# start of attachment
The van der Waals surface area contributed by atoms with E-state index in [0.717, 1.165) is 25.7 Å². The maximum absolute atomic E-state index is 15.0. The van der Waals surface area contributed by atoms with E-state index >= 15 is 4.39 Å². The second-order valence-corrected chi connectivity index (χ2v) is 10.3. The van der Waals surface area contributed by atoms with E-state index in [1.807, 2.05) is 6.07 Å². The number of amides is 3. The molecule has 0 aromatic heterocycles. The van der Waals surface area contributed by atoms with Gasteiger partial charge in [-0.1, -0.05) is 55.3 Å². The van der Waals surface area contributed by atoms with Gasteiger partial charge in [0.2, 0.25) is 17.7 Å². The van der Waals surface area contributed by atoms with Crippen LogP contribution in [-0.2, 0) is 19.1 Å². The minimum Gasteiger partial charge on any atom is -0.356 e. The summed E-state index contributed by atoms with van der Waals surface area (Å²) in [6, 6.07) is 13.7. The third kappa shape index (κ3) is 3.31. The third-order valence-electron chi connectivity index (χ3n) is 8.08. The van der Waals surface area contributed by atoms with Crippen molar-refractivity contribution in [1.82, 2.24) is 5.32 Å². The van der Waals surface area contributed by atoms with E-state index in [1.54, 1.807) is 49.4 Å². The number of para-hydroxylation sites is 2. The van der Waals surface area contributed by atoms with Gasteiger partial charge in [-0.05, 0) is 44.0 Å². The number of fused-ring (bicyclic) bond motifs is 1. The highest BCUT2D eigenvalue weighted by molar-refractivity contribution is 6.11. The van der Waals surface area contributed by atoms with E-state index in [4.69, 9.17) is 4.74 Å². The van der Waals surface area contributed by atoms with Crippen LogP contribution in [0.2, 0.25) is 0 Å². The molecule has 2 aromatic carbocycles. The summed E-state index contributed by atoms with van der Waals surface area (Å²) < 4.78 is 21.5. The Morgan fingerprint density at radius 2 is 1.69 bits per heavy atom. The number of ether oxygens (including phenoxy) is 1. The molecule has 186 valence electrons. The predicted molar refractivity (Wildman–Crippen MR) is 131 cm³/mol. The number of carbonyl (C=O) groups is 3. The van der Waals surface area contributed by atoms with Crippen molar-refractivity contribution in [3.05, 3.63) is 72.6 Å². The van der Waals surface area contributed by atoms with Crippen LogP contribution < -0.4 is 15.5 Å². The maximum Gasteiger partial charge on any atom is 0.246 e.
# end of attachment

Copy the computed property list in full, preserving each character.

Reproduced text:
The van der Waals surface area contributed by atoms with E-state index in [0.717, 1.165) is 25.7 Å². The maximum absolute atomic E-state index is 15.0. The van der Waals surface area contributed by atoms with E-state index >= 15 is 4.39 Å². The second-order valence-corrected chi connectivity index (χ2v) is 10.3. The van der Waals surface area contributed by atoms with E-state index in [1.807, 2.05) is 6.07 Å². The number of amides is 3. The molecule has 0 aromatic heterocycles. The van der Waals surface area contributed by atoms with Gasteiger partial charge in [-0.1, -0.05) is 55.3 Å². The van der Waals surface area contributed by atoms with Gasteiger partial charge in [0.2, 0.25) is 17.7 Å². The van der Waals surface area contributed by atoms with Crippen LogP contribution in [-0.2, 0) is 19.1 Å². The minimum Gasteiger partial charge on any atom is -0.356 e. The summed E-state index contributed by atoms with van der Waals surface area (Å²) in [6, 6.07) is 13.7. The third kappa shape index (κ3) is 3.31. The third-order valence-electron chi connectivity index (χ3n) is 8.08. The van der Waals surface area contributed by atoms with Crippen molar-refractivity contribution in [1.82, 2.24) is 5.32 Å². The van der Waals surface area contributed by atoms with E-state index in [1.54, 1.807) is 49.4 Å². The number of para-hydroxylation sites is 2. The van der Waals surface area contributed by atoms with Gasteiger partial charge in [-0.05, 0) is 44.0 Å². The number of fused-ring (bicyclic) bond motifs is 1. The highest BCUT2D eigenvalue weighted by molar-refractivity contribution is 6.11. The van der Waals surface area contributed by atoms with E-state index in [4.69, 9.17) is 4.74 Å². The van der Waals surface area contributed by atoms with Crippen LogP contribution in [0.2, 0.25) is 0 Å². The molecule has 2 aromatic carbocycles. The summed E-state index contributed by atoms with van der Waals surface area (Å²) < 4.78 is 21.5. The Morgan fingerprint density at radius 2 is 1.69 bits per heavy atom. The number of ether oxygens (including phenoxy) is 1. The molecule has 186 valence electrons. The predicted molar refractivity (Wildman–Crippen MR) is 131 cm³/mol. The number of carbonyl (C=O) groups is 3. The van der Waals surface area contributed by atoms with Crippen molar-refractivity contribution in [3.05, 3.63) is 72.6 Å². The van der Waals surface area contributed by atoms with Crippen LogP contribution < -0.4 is 15.5 Å². The maximum Gasteiger partial charge on any atom is 0.246 e.